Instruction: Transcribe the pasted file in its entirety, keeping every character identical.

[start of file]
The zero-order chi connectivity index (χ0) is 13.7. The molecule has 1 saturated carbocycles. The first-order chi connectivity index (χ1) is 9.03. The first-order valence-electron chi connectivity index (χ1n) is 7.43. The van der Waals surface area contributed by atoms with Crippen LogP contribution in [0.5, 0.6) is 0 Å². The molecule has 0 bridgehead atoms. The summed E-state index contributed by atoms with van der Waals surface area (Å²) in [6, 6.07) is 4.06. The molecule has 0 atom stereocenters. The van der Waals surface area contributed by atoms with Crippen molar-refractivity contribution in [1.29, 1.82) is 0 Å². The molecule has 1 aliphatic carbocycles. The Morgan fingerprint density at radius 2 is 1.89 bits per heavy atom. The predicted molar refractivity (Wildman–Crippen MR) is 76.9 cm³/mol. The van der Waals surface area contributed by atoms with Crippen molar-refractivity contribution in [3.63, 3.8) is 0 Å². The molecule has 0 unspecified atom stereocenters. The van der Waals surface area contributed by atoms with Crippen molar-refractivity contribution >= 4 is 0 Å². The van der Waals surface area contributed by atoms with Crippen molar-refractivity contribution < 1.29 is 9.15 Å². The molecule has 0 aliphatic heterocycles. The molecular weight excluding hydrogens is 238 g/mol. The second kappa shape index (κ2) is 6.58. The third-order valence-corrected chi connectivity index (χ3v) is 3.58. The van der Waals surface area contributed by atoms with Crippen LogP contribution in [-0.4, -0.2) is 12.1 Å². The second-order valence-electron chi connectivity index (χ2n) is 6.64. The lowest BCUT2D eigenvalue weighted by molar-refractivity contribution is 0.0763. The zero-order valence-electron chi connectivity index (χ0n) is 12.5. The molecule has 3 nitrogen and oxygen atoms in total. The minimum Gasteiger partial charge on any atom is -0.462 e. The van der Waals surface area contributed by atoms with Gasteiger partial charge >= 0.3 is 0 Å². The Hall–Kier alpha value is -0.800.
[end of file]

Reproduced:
The zero-order chi connectivity index (χ0) is 13.7. The molecule has 1 saturated carbocycles. The first-order chi connectivity index (χ1) is 9.03. The first-order valence-electron chi connectivity index (χ1n) is 7.43. The van der Waals surface area contributed by atoms with Crippen LogP contribution in [0.5, 0.6) is 0 Å². The molecule has 0 bridgehead atoms. The summed E-state index contributed by atoms with van der Waals surface area (Å²) in [6, 6.07) is 4.06. The molecule has 0 atom stereocenters. The van der Waals surface area contributed by atoms with Crippen molar-refractivity contribution in [1.29, 1.82) is 0 Å². The molecule has 1 aliphatic carbocycles. The Morgan fingerprint density at radius 2 is 1.89 bits per heavy atom. The predicted molar refractivity (Wildman–Crippen MR) is 76.9 cm³/mol. The van der Waals surface area contributed by atoms with Crippen molar-refractivity contribution in [3.63, 3.8) is 0 Å². The molecule has 0 unspecified atom stereocenters. The van der Waals surface area contributed by atoms with Crippen molar-refractivity contribution >= 4 is 0 Å². The van der Waals surface area contributed by atoms with Crippen molar-refractivity contribution < 1.29 is 9.15 Å². The molecule has 0 aliphatic heterocycles. The molecular weight excluding hydrogens is 238 g/mol. The second kappa shape index (κ2) is 6.58. The third-order valence-corrected chi connectivity index (χ3v) is 3.58. The van der Waals surface area contributed by atoms with Crippen LogP contribution in [-0.4, -0.2) is 12.1 Å². The second-order valence-electron chi connectivity index (χ2n) is 6.64. The lowest BCUT2D eigenvalue weighted by molar-refractivity contribution is 0.0763. The zero-order valence-electron chi connectivity index (χ0n) is 12.5. The molecule has 3 nitrogen and oxygen atoms in total. The minimum Gasteiger partial charge on any atom is -0.462 e. The van der Waals surface area contributed by atoms with Gasteiger partial charge >= 0.3 is 0 Å². The Hall–Kier alpha value is -0.800.